By Ray Bridge
During the long battle to establish funding and management of open space and natural areas in the City of Boulder and Boulder County, most local citizens developed an understanding of the principles of ecosystem preservation, including the need for careful conservation of wild land resources.
A simple way of summarizing that conservation ethic is the precautionary principle: the belief that open space lands should be managed first to preserve natural ecosystems and the phenomenal plant and animal communities that inhabit them. Scientific study of these systems and possible adverse impact on the resources should guide all management decisions. This is a common sense and ethical approach to open space management.
Unfortunately, during the last few years, many of Boulder’s residents have moved here from other areas, or perhaps forgotten earlier battles, and the healthy condition of city open space lands has come to be taken for granted. Few Boulder residents are aware that the current increasingly healthy state of nesting raptors is the result of closures during nesting season that were developed initially by BCNA and then adopted by OSMP and Boulder County Parks and Open Space.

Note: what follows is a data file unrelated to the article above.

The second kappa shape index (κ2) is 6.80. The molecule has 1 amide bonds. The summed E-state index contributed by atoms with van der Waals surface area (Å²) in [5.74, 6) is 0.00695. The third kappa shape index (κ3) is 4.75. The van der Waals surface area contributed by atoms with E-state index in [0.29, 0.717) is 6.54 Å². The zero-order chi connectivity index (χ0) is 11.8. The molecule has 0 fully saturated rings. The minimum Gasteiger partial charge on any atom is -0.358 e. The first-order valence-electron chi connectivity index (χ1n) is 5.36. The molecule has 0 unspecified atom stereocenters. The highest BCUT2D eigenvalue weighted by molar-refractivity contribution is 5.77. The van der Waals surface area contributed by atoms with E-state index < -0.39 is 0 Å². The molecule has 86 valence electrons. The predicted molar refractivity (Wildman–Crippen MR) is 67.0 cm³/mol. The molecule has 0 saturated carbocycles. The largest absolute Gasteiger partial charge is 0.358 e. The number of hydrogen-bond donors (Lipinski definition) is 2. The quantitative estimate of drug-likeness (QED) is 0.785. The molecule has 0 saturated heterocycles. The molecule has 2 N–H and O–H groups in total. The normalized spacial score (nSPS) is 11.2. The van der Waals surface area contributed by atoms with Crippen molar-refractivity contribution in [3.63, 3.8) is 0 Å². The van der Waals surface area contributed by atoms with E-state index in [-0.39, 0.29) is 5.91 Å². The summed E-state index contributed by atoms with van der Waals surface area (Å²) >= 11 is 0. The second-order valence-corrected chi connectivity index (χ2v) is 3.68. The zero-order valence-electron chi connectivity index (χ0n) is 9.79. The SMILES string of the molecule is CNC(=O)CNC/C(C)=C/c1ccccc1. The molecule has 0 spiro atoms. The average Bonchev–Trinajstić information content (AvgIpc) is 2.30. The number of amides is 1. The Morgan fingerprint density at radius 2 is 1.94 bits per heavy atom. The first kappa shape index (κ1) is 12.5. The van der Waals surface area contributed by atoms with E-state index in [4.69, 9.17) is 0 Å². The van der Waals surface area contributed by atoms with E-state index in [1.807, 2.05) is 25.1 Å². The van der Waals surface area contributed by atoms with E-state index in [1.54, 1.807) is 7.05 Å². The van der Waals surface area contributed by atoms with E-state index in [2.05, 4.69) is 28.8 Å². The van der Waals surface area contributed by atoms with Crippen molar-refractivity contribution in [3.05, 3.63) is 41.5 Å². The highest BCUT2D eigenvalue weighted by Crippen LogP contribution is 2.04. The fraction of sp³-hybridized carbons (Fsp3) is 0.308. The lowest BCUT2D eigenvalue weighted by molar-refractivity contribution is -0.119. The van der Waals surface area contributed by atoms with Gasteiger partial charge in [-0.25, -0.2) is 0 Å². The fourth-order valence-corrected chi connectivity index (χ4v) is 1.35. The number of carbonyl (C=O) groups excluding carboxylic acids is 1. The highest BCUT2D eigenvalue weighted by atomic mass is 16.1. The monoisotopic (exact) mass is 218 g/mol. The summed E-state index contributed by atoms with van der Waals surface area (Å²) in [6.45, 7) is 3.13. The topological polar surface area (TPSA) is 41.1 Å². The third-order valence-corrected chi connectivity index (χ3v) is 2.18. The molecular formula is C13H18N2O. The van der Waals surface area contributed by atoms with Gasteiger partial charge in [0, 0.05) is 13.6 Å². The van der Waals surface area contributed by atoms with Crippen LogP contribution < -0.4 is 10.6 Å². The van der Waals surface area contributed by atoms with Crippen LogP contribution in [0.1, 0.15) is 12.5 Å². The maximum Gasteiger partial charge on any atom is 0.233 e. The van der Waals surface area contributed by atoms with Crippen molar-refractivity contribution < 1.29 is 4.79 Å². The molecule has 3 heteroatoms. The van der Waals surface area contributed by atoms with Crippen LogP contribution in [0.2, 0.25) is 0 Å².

In the 1970s pressure from climbers and hikers forced many eagles and falcons to abandon nest sites they occupy today. Mountain lions were rarely seen along our mountain front at that time. Few Boulder residents today realize that the current, mostly healthy, ecosystems are the result of good management and will rapidly degrade or disappear altogether without it, particularly in the face of recreational pressure from an expanding population in the Denver metropolitan area. In addition to a citizenry that loves its open space but takes it for granted, the past few years have seen the emergence of a politically active lobby for recreational interests that takes the position that environmental preservation has received far too much emphasis and that recreational use has been unreasonably restricted. People taking this position generally consider themselves environmentalists, but they are impatient with any restrictions on their use of public lands, and they are openly hostile to the precautionary principle or to pleas for adequate scientific study of recreational impact on plant or animal communities before the building of new trails.